I pulled the carrots from the ground in 3 segments. We ate a lot of them fresh, dipping them in ranch sauce. This is just 1/3 of the carrots we grew this year:

I peeled, cut, and boiled the rest of the carrots and put them in 5 quart-size freezer bags to use in casseroles, soups, and pot pies in the coming year. I've never cooked this much carrots before, either, but I know I will use them in this capacity:

We planted 3 types of potatoes in two long rows--Yukon Gold, Russet, and Red. We started eating a lot of the red potatoes in August. We've dug up approximately 100 pounds so far, and we've dug 3 separate times. We've completely gotten one row done now, but we'll wait a little longer before starting to dig up the next row. This is a photo of the first dig...the potatoes all grew together so you can't see the two separate rows.
At the beginning of each of the long rows is the red potatoes. You can see Jonah (in the purple shirt) holding one here before putting it in the burlap bag:

The vines grew SO big this year! Josh is throwing out just one potato plant vine here:

This is almost at the end of the Reds before the Yukon Golds begin:

We mostly eat the potatoes when they're mashed or in soups, but I also eat them fried and I made French fries with them once. Neither Josh nor the boys really like baked potatoes, though. The Reds are my favorite, but they don't store well for long, so we try to eat them first before they go bad. I like the Yukon Gold, too. They have good flavor, but they disintegrate while boiling way more than the other kinds. And the Russets have the best shelf life, so they're the ones we store and use through the winter.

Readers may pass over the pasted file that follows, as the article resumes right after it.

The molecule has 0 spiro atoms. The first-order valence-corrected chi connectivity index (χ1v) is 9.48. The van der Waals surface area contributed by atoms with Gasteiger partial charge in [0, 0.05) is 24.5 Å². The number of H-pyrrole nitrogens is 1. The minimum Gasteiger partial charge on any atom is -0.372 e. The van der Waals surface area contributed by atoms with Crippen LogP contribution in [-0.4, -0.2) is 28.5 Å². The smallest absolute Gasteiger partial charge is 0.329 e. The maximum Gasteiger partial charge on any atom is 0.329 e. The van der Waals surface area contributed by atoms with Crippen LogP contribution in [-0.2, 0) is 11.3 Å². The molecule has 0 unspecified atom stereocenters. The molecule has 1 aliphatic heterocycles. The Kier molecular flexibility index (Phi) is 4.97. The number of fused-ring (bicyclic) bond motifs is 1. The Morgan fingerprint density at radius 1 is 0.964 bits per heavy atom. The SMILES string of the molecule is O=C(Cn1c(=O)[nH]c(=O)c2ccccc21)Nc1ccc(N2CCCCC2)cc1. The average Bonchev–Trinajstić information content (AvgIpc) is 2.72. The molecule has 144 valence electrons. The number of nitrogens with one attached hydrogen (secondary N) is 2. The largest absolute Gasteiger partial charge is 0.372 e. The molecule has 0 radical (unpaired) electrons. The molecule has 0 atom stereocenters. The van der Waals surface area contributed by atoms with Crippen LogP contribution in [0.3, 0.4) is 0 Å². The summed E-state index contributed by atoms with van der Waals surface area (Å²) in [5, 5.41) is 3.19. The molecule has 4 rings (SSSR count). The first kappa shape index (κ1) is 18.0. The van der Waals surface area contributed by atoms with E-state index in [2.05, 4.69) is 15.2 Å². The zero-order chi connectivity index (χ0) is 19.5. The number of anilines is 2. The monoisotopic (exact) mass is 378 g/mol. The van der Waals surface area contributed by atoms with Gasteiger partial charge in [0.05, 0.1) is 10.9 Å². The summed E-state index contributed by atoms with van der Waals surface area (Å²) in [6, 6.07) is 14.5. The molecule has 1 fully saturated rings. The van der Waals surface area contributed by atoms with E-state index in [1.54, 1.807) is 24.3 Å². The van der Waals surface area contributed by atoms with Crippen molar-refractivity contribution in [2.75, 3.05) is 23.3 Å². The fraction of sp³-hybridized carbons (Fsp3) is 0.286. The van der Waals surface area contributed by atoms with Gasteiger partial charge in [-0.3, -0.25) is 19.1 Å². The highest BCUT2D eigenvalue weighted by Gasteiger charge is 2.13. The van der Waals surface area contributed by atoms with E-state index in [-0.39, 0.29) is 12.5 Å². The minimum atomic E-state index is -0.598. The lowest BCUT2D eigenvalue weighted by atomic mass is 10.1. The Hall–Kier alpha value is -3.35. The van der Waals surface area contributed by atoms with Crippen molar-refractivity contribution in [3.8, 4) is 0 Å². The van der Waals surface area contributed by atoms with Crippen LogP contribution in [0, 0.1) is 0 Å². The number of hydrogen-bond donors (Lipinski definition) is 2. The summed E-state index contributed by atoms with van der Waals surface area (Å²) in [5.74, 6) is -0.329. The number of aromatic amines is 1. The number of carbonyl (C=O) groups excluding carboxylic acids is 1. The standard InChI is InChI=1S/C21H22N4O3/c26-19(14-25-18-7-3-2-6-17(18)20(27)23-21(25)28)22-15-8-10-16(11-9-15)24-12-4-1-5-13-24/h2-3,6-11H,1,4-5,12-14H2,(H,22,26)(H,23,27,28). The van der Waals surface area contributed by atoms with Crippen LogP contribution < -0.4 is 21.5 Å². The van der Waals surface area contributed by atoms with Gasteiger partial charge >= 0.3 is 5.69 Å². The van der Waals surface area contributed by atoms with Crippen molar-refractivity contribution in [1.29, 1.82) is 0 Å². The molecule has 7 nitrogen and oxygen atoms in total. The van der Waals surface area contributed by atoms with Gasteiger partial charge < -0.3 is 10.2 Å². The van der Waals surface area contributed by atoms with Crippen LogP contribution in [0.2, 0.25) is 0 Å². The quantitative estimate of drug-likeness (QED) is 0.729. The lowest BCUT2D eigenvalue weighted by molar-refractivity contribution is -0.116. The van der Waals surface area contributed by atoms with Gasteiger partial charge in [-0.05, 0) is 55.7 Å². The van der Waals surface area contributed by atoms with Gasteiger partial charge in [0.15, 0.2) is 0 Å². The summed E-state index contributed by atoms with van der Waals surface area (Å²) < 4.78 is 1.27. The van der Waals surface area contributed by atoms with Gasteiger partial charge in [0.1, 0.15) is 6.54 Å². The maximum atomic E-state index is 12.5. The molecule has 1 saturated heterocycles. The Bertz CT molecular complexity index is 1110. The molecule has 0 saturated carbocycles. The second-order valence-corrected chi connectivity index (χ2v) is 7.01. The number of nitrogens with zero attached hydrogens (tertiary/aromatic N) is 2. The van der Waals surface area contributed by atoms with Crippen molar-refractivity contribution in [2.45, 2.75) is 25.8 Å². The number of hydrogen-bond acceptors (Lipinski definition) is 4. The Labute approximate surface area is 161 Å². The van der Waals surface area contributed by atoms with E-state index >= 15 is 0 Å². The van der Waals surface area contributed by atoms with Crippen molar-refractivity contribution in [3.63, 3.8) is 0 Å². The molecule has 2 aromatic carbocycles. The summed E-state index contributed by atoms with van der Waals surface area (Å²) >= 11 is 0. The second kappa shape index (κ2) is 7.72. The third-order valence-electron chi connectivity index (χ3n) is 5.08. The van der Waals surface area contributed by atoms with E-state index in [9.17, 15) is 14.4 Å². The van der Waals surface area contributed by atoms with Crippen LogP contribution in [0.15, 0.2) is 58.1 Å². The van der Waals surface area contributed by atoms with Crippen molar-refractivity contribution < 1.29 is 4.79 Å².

We were so blessed to have a great crop of produce in our garden this year! I enjoy being able to see the plants grow and develop through the summer, and then eating the food fresh in the early fall!

Monday, October 8, 2012

Sleeping Soundly (& Strangely)

Every single weekend, our boys sleep in the living room. They bring their pillows & blankets out to the couch or floor, and they watch TV movies until they fall asleep--extending their regular weekday curfew.

I don't understand why--they all have TV's in their rooms hooked up to DVD players or VCR's, and surely their beds are so much more comfortable than these positions:

Since I know they're willing to sacrifice sleeping comfortably to stay up late watching TV, I don't feel guilty about getting just one hotel room (with only two beds) when we go places!

I admit I find it hilarious when I discover their strange sleeping positions! Silly kids! I guess I'm just too old to give up my own bed just for the sake of watching TV...although I don't ever remember doing that as a child, either. My boys truly love their weekly tradition, and look forward to Thursday night each week because it means sleeping in the living room, despite the lack of quality sleep they get while there!

Sunday, October 7, 2012

Back to School

The first day of school this year was Tuesday, August 28. The boys all got new shoes and new backpacks for school. The day before, we attended school orientation all day for the different grades and classes they would be attending this year, and that evening we filled their backpacks with all their school supplies. They were all excited to start school and woke up early on Tuesday morning because they couldn't contain their nervous excitement.

Kanyon is a big Kindergartener now! He was so glad to finally be going to the same school as his bigger brothers. His teacher is Mrs. Foote, and he was so happy to know that! He already knew Mrs. Foote, and really likes having her as his teacher. He goes to school the first half of the day. I take him to school with me in the morning, and then I pick him up at my lunch break, take him to lunch, and drop him off at daycare where Josh picks him up in the afternoons. Kanyon really struggles with change, and had difficulties the first few weeks of school with his new schedule. He had several meltdowns due to his frustrations, but he does like school and has had fun at recess and is slowly making more friends and is doing better at daycare now.